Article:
Just a handful of industries are seeing some revival, things remain tough for most others with little consumer demand
One very worrying aspect of the corporate results for the September quarter is the sharp cut in costs; while revenues are up only sub-3%, for an initial lot of some 173 companies, expenditure has fallen 1.5%.
There seems to be a little too much optimism surrounding the nascent recovery over the past few months. Surely an economy, coming out of a serious lockdown, and, in which, some Rs 180 lakh crore of value addition is to be created during the year would be expected to see a rebound of sorts? After all the incomes of a meaningful part of the population—government officials, employees in much of the corporate sector, businessmen, rich farmers and retired persons—have not been impacted as much by the pandemic. And, this is the festive and wedding season. So it should not be a surprise that Maruti Suzuki has sold nearly one lakh cars during the Navratras; a good part of this would be pent-up or dormant demand.
Indeed, as most economists have pointed out, it is those in the informal sectors whose livelihoods have been lost and the increasing formalisation of business activity that will make it harder for the unorganised sector to recover. Since the performance of the informal sector is not always fully captured by the GDP data, it is also hard to get an exact idea of how that part of the economy is really faring. Also, indices like Nomura’s India normalisation index shows services continue to be a laggard even as aggregate demand and supply are improving. Since most jobs today are in the services sector that cannot be good news.
So, while it is, no doubt good to see sales of cars, paints, steel and even homes go up, that is just one side of the picture. Two-wheelers aren’t selling too well as Rajiv Bajaj has told us, and that is not too expensive a product. In fact, the sharp pace at which bank deposits are increasing and the anaemic rate at which retail loans are growing tells us that consumers, right now, prefer to save rather than spend. Very few of those spending are leveraging to do so; loans for consumer durables are at a seven-month low. What bankers say about there not being too much demand for credit is probably true. The plunge in retail sales of jewellery, which is expected to see its worst quarter in 12 years, will put many out of jobs and even out of business.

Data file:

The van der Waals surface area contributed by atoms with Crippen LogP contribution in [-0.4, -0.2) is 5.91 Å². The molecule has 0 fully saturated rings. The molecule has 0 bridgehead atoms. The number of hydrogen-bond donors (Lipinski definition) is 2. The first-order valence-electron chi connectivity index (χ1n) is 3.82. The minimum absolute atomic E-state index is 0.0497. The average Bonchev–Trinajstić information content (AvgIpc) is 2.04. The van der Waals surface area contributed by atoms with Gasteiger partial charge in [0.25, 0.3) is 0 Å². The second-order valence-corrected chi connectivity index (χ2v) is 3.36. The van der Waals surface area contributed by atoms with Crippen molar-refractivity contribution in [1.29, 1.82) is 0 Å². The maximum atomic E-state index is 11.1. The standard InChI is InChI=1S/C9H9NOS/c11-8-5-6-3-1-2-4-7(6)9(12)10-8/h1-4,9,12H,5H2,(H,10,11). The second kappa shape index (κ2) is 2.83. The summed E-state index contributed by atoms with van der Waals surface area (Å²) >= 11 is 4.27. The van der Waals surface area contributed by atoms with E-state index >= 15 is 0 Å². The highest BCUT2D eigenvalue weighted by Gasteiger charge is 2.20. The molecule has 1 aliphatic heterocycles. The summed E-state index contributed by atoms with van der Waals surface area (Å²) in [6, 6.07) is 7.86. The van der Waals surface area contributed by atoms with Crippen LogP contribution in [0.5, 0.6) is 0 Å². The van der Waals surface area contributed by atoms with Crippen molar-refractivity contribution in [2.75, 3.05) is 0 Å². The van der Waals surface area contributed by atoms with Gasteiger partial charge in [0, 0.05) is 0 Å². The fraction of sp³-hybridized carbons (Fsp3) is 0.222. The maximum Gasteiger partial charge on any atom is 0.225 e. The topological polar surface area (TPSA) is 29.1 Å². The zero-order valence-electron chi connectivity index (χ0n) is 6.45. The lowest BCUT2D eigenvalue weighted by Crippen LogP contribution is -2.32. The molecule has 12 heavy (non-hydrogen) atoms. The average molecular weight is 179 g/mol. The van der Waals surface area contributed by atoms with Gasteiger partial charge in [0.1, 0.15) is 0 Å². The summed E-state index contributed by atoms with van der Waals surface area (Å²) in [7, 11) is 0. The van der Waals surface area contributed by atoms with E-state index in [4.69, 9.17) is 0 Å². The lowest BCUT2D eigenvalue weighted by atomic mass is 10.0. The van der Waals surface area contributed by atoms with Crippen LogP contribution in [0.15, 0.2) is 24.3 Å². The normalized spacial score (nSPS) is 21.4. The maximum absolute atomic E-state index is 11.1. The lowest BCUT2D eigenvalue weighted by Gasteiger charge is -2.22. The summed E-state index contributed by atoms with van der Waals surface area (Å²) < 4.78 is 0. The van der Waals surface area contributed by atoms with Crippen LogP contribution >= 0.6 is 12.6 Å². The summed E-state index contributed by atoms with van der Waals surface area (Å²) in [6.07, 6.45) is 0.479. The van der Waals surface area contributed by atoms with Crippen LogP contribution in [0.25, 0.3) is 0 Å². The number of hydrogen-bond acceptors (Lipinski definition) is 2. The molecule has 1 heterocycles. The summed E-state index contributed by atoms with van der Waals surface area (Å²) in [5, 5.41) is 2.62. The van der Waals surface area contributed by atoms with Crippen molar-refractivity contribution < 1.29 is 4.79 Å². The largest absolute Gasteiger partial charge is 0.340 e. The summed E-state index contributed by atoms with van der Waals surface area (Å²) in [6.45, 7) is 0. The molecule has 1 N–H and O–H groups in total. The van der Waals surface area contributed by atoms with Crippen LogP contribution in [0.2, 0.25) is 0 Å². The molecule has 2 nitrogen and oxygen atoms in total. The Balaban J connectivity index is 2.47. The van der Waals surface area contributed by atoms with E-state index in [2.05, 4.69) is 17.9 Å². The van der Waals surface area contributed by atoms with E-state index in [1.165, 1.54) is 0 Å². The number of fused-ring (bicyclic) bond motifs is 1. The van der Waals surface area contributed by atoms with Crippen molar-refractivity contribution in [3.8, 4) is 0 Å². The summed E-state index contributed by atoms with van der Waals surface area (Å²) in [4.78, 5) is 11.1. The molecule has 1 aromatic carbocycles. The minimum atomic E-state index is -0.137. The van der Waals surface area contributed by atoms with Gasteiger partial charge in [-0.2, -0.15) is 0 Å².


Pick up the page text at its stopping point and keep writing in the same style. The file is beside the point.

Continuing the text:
One very worrying aspect of the corporate results for the September quarter is the sharp cut in costs; while revenues are up only sub-3%, for an initial lot of some 173 companies, expenditure has fallen 1.5%. And, this is not just the input costs but also spends on marketing, promotions and even employees. So while there are stellar performances—especially from the IT pack, which is a big job creator—at the aggregate level profits are being eked out reining in costs. And, remember it is the best companies that are usually early birds. Maruti Suzuki chairman RC Bhargava is spot on when he says we need to wait till January to get a better sense of where consumer demand stands. The fact is that without big-ticket investments that create more jobs consumer demand simply can’t sustain; the growth in private final consumption expenditure slumped to 2.7% y-o-y in Q4FY20 leaving the average increase for the year at about 5.3% y-o-y. That was well before the pandemic. Unemployment may have fallen since the peaks of April and May, but that is not enough to sustain the recovery.